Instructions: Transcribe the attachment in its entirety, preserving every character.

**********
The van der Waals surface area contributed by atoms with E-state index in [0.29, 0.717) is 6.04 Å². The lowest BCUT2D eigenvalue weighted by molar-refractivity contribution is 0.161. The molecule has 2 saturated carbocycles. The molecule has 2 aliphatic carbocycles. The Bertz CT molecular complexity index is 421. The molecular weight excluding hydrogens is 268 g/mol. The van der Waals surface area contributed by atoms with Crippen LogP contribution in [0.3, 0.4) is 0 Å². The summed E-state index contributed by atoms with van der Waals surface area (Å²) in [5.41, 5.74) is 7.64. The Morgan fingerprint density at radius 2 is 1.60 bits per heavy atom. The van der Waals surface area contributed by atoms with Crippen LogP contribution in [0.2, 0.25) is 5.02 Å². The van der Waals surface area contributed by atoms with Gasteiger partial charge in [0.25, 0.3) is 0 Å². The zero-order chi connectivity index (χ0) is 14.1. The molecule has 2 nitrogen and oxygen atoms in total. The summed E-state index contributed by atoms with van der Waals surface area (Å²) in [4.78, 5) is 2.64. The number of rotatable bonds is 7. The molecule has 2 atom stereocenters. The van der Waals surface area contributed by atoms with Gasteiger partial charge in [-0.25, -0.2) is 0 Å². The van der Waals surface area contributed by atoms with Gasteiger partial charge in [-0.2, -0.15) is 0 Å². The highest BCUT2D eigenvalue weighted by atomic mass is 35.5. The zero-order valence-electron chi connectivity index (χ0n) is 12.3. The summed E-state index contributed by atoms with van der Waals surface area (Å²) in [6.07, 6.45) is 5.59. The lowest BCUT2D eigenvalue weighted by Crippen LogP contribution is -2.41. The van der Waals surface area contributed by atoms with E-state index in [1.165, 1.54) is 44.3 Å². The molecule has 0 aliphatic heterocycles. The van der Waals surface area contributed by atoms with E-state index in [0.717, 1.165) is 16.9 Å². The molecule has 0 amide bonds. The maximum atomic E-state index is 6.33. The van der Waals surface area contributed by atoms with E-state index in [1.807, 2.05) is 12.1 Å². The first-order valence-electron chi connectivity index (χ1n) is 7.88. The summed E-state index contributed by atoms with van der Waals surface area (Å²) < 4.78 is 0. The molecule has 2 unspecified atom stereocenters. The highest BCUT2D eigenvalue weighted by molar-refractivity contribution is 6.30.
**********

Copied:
The van der Waals surface area contributed by atoms with E-state index in [0.29, 0.717) is 6.04 Å². The lowest BCUT2D eigenvalue weighted by molar-refractivity contribution is 0.161. The molecule has 2 saturated carbocycles. The molecule has 2 aliphatic carbocycles. The Bertz CT molecular complexity index is 421. The molecular weight excluding hydrogens is 268 g/mol. The van der Waals surface area contributed by atoms with Crippen LogP contribution in [0.3, 0.4) is 0 Å². The summed E-state index contributed by atoms with van der Waals surface area (Å²) in [5.41, 5.74) is 7.64. The Morgan fingerprint density at radius 2 is 1.60 bits per heavy atom. The van der Waals surface area contributed by atoms with Crippen LogP contribution in [0.2, 0.25) is 5.02 Å². The van der Waals surface area contributed by atoms with Gasteiger partial charge in [0.25, 0.3) is 0 Å². The zero-order chi connectivity index (χ0) is 14.1. The molecule has 2 nitrogen and oxygen atoms in total. The summed E-state index contributed by atoms with van der Waals surface area (Å²) in [4.78, 5) is 2.64. The number of rotatable bonds is 7. The molecule has 2 atom stereocenters. The van der Waals surface area contributed by atoms with Gasteiger partial charge in [-0.25, -0.2) is 0 Å². The van der Waals surface area contributed by atoms with Gasteiger partial charge in [-0.2, -0.15) is 0 Å². The highest BCUT2D eigenvalue weighted by atomic mass is 35.5. The zero-order valence-electron chi connectivity index (χ0n) is 12.3. The summed E-state index contributed by atoms with van der Waals surface area (Å²) in [6.07, 6.45) is 5.59. The lowest BCUT2D eigenvalue weighted by Crippen LogP contribution is -2.41. The van der Waals surface area contributed by atoms with E-state index in [1.165, 1.54) is 44.3 Å². The molecule has 0 aliphatic heterocycles. The van der Waals surface area contributed by atoms with E-state index in [0.717, 1.165) is 16.9 Å². The molecule has 0 amide bonds. The maximum atomic E-state index is 6.33. The van der Waals surface area contributed by atoms with E-state index in [1.807, 2.05) is 12.1 Å². The first-order valence-electron chi connectivity index (χ1n) is 7.88. The summed E-state index contributed by atoms with van der Waals surface area (Å²) < 4.78 is 0. The molecule has 2 unspecified atom stereocenters. The highest BCUT2D eigenvalue weighted by molar-refractivity contribution is 6.30.